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Thread: Watch Those Hard Drives!

  1. #1
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    Default Watch Those Hard Drives!

    Just had my 500Gb secondary hard drive die on me... the one with MSTS and Open Rails installed on it. Luckily all backed up.

    Started getting I/O errors when trying to look at files then other games such as Mass Effect 2 & 3 and those installed to the slave folder for Steam wouldn't start. At first I thought it was connected with the big Win 10 1903 update but pretty certain that was just coincidence. Chkdsk didn't fix the problem and an attempt to format the drive also aborted. So it's basically dud. Can't say it hasn't given value for money as it actually came out my old PC when I bought this one six years ago.

    Anyhow nice new shiny 1Tb HD on order, hopefully arrive in a day or two, just wish me luck reinstalling all that MSTS etc. stuff!
    Vern.

  2. #2
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    Default

    [QUOTE=NorthernWarrior;1952462]Just had my 500Gb secondary hard drive die on me... the one with MSTS and Open Rails installed on it. Luckily all backed up.

    Verne,

    Welcome to the club. I have three suggestions. Backup...Backup...Backup!

    Fred

  3. #3
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    How old was the drive when it failed? Some years back, I think it was Gartner Group, did a study that showed failure of desktop-class hard drives went way up after 5 years of use. And, surprisingly, occasional or constant use of the tested drives didn't seem to affect the drive's longevity much at all. Past 5 years old, it's a bald tire. At work I've seen drives last 7, 8 years, and last month saw a 1992 drive that had just failed, had been in use since then! Still, I replace my "spinning rust" desktop drives at 5 years of use, with SSDs if possible.
    Last edited by ftldave; 06-26-2019 at 10:37 AM. Reason: add txt
    - FTLDave

    "Research is what I'm doing when I don't know what I'm doing." - Wernher von Braun


    "A software suggestion is not a valid answer to a configuration/troubleshooting question." - Timelmer

  4. #4
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    Not sure of it's age but certainly over 5 years. I also came up with similar reports after Googling, which means given all the activity running MSTS etc. makes me surprised it lasted this long. More to the point the primary drive on the PC new at purchase must be getting on for 5 years old so I need to consider replacing that, though I do plan on replacing the whole PC next year funds permitting.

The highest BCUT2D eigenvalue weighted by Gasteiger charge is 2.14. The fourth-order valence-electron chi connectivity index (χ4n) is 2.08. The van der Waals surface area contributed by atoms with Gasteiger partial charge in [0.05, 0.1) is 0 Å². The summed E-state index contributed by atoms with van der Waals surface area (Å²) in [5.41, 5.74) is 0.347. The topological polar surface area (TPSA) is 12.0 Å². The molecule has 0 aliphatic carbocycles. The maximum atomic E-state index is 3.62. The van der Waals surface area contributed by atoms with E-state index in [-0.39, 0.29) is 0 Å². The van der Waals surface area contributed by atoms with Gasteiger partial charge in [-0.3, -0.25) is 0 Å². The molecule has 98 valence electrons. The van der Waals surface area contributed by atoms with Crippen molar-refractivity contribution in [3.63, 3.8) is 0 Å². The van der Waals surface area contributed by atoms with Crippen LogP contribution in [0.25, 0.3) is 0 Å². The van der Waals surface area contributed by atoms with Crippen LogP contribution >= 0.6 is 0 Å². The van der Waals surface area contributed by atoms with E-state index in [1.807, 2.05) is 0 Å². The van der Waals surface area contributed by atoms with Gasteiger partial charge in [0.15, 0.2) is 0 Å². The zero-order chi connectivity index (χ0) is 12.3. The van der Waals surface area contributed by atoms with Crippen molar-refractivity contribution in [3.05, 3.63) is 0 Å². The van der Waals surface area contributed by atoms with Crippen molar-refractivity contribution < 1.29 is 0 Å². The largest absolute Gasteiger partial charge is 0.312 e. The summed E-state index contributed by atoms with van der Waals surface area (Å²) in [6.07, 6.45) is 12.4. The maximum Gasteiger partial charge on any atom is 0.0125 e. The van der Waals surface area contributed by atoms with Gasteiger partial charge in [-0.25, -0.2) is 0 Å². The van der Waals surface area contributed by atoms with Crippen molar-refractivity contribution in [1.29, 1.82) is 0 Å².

The worst title to reinstall will be GTA V, about 6 DVD's and I'm sure it took over an hour last time.
    Vern.

  5. #5
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    Good news, Vern, is that standard and hybrid hard drive prices continue to edge downwards, the effect of SSD (and M.2 and NVMe) becoming prominent in desktops.
    - FTLDave

    "Research is what I'm doing when I don't know what I'm doing." - Wernher von Braun


    "A software suggestion is not a valid answer to a configuration/troubleshooting question." - Timelmer

  6. #6
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    Default

    [QUOTE=frliss;1952470]
    Quote Originally Posted by NorthernWarrior View Post
    Just had my 500Gb secondary hard drive die on me... the one with MSTS and Open Rails installed on it. Luckily all backed up.

    Verne,

    Welcome to the club. I have three suggestions. Backup...Backup...Backup!

    Fred
    To put that another way..... NOTHING IS BACKED UP .....UNLESS IT'S BACKED UP IN THREE DIFFERENT PLACES! .....and having relaxed as I connected my back-up drive a few years back ....only to discover that THAT TOO had corrupted I can say that gets my vote!
    Geoff
    Dorset - near The Swanage Railway.
    UK

  7. #7
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    it seems you are only talking about desktops, what about the laptops?

    mine is like 3 years old...am i in for troubles?